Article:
How To Make Your Winter Sleep System: Complete Guide

Choosing a winter sleeping bag is even more critical in winter. Before you go out and buy the warmest sleeping bag you think you’ll need, there are some questions that should be answered. How important is weight? If you are trying to save ounces with a sleeping bag, you may make some sacrifices. How warm do you like to sleep? Some people sleep better in the cold, others do not. What about the environment, will it be wet or dry? Will you be in dry or wet environments? These are all questions to ask yourself before buying a sleeping bag for winter.

Here are some sleeping bag features to look for:

Choosing a winter sleeping bag

How warm a sleeping bag will be will depend on the thickness of the fill. The thickness of the fill will create dead air space, trapping warm air. The thicker the fill, the more dead are space there will be.


The warmest winter sleeping bags per weight are made from goose down. Goose down provides 1/3 more insulation compared to high-tech synthetic fibers. This means you will get 1/3 more warmth for the same weight, or 1/3 less weight for the same warmth.  Another benefit of goose down sleeping bags is that they compress more than other bags, adding less bulk to your trip. If goose down bags are maintained properly, they can last twice as long.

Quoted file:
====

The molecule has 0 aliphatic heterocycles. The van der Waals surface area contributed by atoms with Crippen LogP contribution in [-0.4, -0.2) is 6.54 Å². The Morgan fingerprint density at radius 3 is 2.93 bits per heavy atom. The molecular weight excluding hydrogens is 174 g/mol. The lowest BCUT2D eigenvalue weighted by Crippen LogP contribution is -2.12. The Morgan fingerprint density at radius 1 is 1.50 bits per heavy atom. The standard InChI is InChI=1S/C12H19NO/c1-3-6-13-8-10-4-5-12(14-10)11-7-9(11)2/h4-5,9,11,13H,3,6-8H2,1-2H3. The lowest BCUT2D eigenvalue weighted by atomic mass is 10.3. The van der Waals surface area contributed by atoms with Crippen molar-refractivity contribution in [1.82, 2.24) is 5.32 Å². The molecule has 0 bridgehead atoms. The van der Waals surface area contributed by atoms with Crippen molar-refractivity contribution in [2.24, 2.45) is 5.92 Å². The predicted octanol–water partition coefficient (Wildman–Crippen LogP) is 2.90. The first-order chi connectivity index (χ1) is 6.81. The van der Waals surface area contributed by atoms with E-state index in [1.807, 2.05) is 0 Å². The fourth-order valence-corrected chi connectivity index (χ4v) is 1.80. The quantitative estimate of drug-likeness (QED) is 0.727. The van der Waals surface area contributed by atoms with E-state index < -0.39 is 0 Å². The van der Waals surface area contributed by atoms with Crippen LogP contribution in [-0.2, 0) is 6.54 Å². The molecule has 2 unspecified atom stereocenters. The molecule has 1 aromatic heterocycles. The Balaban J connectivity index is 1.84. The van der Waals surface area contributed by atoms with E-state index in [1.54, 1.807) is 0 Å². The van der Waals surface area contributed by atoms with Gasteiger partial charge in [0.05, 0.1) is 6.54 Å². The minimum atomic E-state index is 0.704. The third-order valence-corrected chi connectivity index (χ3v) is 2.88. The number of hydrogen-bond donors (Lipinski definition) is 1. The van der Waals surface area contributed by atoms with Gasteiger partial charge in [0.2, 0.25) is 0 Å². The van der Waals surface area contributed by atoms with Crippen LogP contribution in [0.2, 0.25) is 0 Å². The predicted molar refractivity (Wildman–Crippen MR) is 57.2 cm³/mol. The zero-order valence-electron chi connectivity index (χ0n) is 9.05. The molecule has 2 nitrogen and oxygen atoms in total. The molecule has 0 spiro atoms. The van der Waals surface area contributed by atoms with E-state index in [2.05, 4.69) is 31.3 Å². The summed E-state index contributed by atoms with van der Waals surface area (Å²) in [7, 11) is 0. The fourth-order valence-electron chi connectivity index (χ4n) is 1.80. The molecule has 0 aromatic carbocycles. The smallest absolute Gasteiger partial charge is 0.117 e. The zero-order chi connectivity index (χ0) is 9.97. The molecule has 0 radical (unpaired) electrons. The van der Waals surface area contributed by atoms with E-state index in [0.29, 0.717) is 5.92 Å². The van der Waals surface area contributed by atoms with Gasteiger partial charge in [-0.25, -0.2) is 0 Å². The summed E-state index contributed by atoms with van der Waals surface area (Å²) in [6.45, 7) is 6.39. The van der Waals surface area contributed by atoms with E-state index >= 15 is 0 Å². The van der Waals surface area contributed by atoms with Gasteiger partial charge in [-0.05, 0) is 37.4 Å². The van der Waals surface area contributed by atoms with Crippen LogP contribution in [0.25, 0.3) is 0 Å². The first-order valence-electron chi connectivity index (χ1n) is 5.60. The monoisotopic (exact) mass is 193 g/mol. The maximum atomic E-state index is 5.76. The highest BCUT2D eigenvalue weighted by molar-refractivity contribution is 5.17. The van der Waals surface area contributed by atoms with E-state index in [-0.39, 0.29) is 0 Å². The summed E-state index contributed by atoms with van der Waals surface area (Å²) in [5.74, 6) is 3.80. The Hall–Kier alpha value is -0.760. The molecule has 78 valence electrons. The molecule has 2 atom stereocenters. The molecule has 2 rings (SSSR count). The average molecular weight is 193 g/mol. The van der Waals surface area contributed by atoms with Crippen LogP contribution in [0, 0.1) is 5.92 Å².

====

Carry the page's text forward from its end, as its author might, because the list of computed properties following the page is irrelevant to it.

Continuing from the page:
With all the benefits of goose down, there are some drawbacks to consider. Down absorbs moisture quickly. If the down gets wet, the loft collapses and will no longer retain heat. Moisture does not only come from the elements such as snow and rain, but also from perspiration and respiration. This is an important reason to dry out your bag every day.

Synthetic sleeping bags, on the other hand, do much better when wet, making them better for wet and snowy environments. Synthetic bags dry quicker as well and usually cost about half the price as down. However, the disadvantage to synthetic bags is that they are heavier and bulkier.

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The best shape for a winter sleeping bag is a mummy bag. Mummy bags hug your body making them the most efficient. These bags also come with an insulated hood that can be snugged closely around your head. Rectangle bags may be roomier, but they are bulkier, heavier, and colder compared to mummy bags.

Mummy Sleeping Bag
Mummy Sleeping Bag

To get the most out of your bag, look for bags with a draft tube that lies against the full length of the zipper, keeping cold air out. Mummy bags also often have insulated collars that wrap around your neck, keeping you even warmer.


When looking for bags, make sure you get the proper length bag. It should not be too large nor too small, but fit you just right. If you get a bag that is too large, your body will have to generate extra heat to warm up the extra space, and small bags are never comfortable.

A good rule of thumb is, if you are 6 feet tall or shorter, a regular length bag will do. If you are more than 6 feet tall, choose a long bag. If you get a bag that is too short, you risk stretching the bag, flattening the insulation and making the bag colder.

Temperature Ratings

Temperature ratings can be helpful, but because there is no industry standard, different bags at the same temperature rating may feel different. A bag that is rated for 0 degrees may seem warmer or colder than another bag rated at 0 degrees from a different manufacturer.